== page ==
Pot legal? You can still get a DUI
Impaired driving is against the law, even if you're in one of the states where voters legalized marijuana. And it will raise your insurance rates.
This post comes from Des Toups at partner site CarInsurance.com.
Both states -- as well as the 17 where medicinal use is approved -- penalize stoned drivers the same way they do drunken drivers.
Washington's ballot measure establishes a concentration of five nanograms of active tetrahydrocannabinol, or THC, per milliliter of blood as proof of impaired driving. Backers of Initiative 502 say (.pdf file) a marijuana smoker who lets several hours pass before getting behind the wheel should fall beneath that standard. But most other states -- where marijuana is still considered an illegal substance -- have a zero-tolerance standard.
Those who are convicted of impaired driving face major legal and financial problems. CarInsurance.com's What's Your Limit? tool, though geared toward those planning to drink, spells out the state-by-state penalties for a DUI conviction.
In most states, a driver convicted of a first-offense DUI is required to spend at least some time in jail -- 24 to 72 hours is common. Fines can reach $5,000. You'll lose your license in many places for a year.
You usually must file an SR-22 form -- an insurance company's guarantee to the state that you are carrying the mandatory coverage. The form is cheap, but the fact that you are required to have one is a huge red flag to insurance companies.
At least you won't face a possession charge.
You will, however, have to pay a huge penalty for insurance. Car insurers don't really care what you ingested, only that you have a conviction on your driving record. You should expect your insurance rates to double for as long as the DUI is on your record; in most states, that's three years.
We ran auto insurance quotes on basic liability and personal injury protection for a 24-year-old woman in Seattle driving a 2005 Honda Accord EX to and from work, with no prior violations. After adding a DUI conviction, the cheapest rate we found rose from $742 a year to $1,608.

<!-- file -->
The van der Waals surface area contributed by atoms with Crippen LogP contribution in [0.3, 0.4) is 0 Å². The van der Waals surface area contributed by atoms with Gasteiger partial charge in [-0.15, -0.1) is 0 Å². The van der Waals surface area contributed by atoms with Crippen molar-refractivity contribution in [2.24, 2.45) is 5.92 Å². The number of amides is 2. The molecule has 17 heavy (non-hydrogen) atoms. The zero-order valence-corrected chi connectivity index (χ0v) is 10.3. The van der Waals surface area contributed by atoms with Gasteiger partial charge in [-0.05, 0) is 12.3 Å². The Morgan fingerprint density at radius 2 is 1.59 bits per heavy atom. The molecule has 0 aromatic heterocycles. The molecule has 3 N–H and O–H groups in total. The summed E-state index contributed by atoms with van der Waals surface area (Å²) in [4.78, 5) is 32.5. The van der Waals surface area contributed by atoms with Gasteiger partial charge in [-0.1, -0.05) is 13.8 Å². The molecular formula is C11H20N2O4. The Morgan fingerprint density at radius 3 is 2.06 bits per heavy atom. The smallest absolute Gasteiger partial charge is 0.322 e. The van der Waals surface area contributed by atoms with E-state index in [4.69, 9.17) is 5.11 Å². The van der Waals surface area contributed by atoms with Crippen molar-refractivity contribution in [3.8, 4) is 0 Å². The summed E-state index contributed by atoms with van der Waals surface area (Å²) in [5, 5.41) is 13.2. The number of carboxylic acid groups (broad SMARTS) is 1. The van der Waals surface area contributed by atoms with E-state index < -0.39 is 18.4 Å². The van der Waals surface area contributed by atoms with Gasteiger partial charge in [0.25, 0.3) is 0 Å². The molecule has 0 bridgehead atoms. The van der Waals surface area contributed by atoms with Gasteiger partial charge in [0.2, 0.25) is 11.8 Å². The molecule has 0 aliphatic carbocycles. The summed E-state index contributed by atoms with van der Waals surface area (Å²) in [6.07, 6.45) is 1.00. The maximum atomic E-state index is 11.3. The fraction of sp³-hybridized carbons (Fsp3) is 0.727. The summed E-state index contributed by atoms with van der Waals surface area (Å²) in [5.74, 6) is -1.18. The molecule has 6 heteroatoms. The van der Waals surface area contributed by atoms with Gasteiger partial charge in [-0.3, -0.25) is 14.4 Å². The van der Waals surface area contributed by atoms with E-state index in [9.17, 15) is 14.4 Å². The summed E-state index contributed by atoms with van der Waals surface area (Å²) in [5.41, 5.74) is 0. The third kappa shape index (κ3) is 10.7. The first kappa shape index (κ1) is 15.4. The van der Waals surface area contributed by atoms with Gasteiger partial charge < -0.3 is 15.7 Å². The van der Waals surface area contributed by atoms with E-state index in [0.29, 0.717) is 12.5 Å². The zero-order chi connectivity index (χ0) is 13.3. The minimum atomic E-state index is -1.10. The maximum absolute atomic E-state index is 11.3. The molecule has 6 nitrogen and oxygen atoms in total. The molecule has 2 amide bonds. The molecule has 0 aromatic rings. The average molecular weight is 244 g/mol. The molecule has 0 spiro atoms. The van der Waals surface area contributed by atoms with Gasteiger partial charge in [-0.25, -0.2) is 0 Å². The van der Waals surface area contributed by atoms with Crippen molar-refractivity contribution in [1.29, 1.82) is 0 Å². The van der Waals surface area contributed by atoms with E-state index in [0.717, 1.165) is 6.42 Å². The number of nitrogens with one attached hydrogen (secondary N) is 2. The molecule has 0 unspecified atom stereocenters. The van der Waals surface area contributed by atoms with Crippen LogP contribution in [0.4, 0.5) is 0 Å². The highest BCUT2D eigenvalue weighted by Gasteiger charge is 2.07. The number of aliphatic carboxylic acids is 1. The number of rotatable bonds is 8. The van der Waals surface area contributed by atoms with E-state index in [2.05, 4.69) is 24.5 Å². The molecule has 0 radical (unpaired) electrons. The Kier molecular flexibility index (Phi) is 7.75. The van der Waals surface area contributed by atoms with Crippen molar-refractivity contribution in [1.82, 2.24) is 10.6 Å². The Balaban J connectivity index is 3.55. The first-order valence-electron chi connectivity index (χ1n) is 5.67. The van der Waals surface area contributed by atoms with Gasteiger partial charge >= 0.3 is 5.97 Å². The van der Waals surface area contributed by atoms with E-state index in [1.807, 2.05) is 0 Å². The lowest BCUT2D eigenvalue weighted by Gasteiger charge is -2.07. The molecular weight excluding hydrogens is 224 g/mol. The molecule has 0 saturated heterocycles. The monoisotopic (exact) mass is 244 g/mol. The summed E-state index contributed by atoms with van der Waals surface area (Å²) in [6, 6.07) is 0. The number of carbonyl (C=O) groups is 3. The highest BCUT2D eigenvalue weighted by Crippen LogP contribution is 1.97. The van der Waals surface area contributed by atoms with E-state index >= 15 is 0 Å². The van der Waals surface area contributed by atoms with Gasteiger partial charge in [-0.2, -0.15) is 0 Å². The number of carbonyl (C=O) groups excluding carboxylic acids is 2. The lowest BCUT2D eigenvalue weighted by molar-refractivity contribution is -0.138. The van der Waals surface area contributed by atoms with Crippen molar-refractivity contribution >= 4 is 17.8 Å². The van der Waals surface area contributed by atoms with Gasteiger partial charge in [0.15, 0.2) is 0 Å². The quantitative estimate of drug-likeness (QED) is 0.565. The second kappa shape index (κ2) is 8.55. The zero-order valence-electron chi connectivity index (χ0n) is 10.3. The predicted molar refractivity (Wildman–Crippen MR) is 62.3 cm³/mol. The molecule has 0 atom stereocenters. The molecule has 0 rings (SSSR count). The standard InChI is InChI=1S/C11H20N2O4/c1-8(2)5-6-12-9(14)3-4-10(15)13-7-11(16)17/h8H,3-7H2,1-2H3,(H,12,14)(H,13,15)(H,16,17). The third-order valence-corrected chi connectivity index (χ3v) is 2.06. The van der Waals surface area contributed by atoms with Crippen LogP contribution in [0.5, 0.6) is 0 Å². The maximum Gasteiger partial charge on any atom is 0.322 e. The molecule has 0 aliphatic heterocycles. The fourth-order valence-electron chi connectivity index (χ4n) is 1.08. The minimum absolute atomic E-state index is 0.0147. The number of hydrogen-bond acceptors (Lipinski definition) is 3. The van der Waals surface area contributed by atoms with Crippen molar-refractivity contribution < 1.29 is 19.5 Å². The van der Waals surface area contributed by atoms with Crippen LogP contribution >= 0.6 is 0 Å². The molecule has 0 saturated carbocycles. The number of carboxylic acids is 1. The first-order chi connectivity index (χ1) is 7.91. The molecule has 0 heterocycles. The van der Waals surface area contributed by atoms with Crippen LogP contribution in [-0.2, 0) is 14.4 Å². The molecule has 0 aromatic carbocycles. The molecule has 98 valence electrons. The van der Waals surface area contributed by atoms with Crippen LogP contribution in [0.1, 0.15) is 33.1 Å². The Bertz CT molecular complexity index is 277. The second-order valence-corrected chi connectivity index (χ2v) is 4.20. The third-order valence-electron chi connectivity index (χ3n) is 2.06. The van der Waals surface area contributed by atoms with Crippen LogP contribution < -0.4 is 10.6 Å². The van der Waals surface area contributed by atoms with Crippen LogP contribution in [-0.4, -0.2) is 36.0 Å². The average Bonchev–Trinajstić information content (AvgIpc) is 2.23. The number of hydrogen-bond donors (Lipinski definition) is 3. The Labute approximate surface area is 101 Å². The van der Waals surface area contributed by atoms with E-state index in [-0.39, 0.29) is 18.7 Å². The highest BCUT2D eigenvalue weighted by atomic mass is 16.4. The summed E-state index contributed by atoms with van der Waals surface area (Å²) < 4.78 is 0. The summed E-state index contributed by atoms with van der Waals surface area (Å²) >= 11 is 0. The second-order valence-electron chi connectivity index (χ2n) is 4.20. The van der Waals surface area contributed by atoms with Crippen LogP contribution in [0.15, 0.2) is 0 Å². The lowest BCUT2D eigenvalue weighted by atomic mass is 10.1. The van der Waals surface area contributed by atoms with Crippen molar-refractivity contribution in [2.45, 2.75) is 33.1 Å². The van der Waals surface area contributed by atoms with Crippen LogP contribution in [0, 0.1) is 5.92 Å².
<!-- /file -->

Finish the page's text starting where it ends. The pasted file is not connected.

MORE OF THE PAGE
More on CarInsurance.com and MSN Money:
- Plug in, drive less, save more
- Your guide to car insurance discounts
- The 7 gotchas of cheap car insurance
- Smart Spending on the go: Get our app for Android or iPhone
- Could legal marijuana become big business?
- How to get a warning, not a ticket
WAY TOO LOW of level for a POT related DUI conviction.
You smoke all weekend at a concert and you will fail on Monday morning on the way to work. We MUST fight this clause of the new law or we will all regret it. Any medical smokers and anyone who is "a couple of times before bed each night" daily smoker will fail on the way to work every morning AND they will fail almost every time tested. They will ALWAYS be at risk of a DUI even with ZERO chance of impairment. NOT A GOOD LAW as written with the DUI clause and I like everything else about it.
Please spread the word on this one thing.
edit: Toke of the Town website has some good info on the level of 5 nanograms issue. It will set us back to have this in place. It will be abused.
sounds like someone needs to test and see what level u are impaired at.somebody call myth busters.
I have traveled throughout the continental US of A under the "influence" of Marijuana. Mind you, I utilize it medicinally. Having said that, I have never experienced any troubles driving after a couple of hits.
If I roll a joint, it lasts me nearly a week...not a single "toke" session.
Now having said that, having ingested a single man-made narcotic one time. I couldn't tell you how I managed to make it home from the hospital's pharmacy ten miles away! Luckily no one was hurt during that episode! Never again will I utitilize anything involving man-manipulated substances!
Marijuana isn't as bad as most who have never tried it makes it out to be. Who do you trust more? The power above who provided this plant for our use or mankind who messes everything up when mandating, manufactoring or manipulating things for self-serving interests.
Though I don't agree 100% with this law, it is a start.
Some heavy pot smokers can have 5 nanograms of THC in their system even if they don't smoke that day.
Some pot smokers have a much higher tolerance. Others might take one toke and totally lose touch and be out of control. Just like legal prescription narcotics, tolerances are different for everybody. One person might take a 5 mg percoset and be very messed up, while another person can take 3 or 4 percosets and be completely in control (pain has a way of using the narcotics so they don't affect the mind in some people -this also depends on tolerance and whether a certain narcotic agrees with a patient).
Like I said, we do have to start somewhere and the marijuana DUI laws will change over time just like they have for alcohol.
There are several over the counter medications that also impair one's ability to drive. How do we deal with medicated drivers. I have read a few bottles that simply say "do not drive or operate heavy eqquipment until you no how you react to the medicine" others simply say "you should not drive or operate heavy equipment while under the influence.
I also want to say that if Marijuan was such a hazzard to drivers where are the bodies? Everyday there are thousand of High Schoolers that light up and drive. If they were able to show the Death & Destruction caused by marijuana smokers while driving, we would be drowning in the negative ads from every anti drug group out there.
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